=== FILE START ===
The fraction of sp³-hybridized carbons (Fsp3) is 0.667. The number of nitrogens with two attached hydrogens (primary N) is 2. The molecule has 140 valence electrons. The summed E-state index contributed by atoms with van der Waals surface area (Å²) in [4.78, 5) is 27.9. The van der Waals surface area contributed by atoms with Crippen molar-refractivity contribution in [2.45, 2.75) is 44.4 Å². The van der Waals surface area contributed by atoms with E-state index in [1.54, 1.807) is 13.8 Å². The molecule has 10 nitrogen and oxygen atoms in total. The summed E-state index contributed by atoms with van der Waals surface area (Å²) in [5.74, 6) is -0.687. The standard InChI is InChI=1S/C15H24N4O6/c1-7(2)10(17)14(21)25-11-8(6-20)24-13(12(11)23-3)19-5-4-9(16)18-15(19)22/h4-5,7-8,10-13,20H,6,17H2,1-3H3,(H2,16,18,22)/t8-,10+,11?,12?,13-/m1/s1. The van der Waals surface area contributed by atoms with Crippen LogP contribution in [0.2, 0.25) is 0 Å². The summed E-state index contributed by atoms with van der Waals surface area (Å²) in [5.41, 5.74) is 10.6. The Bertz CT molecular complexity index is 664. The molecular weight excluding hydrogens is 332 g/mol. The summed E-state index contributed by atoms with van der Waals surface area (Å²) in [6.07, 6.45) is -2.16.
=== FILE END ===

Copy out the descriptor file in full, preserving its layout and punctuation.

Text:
The fraction of sp³-hybridized carbons (Fsp3) is 0.667. The number of nitrogens with two attached hydrogens (primary N) is 2. The molecule has 140 valence electrons. The summed E-state index contributed by atoms with van der Waals surface area (Å²) in [4.78, 5) is 27.9. The van der Waals surface area contributed by atoms with Crippen molar-refractivity contribution in [2.45, 2.75) is 44.4 Å². The van der Waals surface area contributed by atoms with E-state index in [1.54, 1.807) is 13.8 Å². The molecule has 10 nitrogen and oxygen atoms in total. The summed E-state index contributed by atoms with van der Waals surface area (Å²) in [5.74, 6) is -0.687. The standard InChI is InChI=1S/C15H24N4O6/c1-7(2)10(17)14(21)25-11-8(6-20)24-13(12(11)23-3)19-5-4-9(16)18-15(19)22/h4-5,7-8,10-13,20H,6,17H2,1-3H3,(H2,16,18,22)/t8-,10+,11?,12?,13-/m1/s1. The van der Waals surface area contributed by atoms with Crippen LogP contribution in [0.2, 0.25) is 0 Å². The summed E-state index contributed by atoms with van der Waals surface area (Å²) in [5.41, 5.74) is 10.6. The Bertz CT molecular complexity index is 664. The molecular weight excluding hydrogens is 332 g/mol. The summed E-state index contributed by atoms with van der Waals surface area (Å²) in [6.07, 6.45) is -2.16.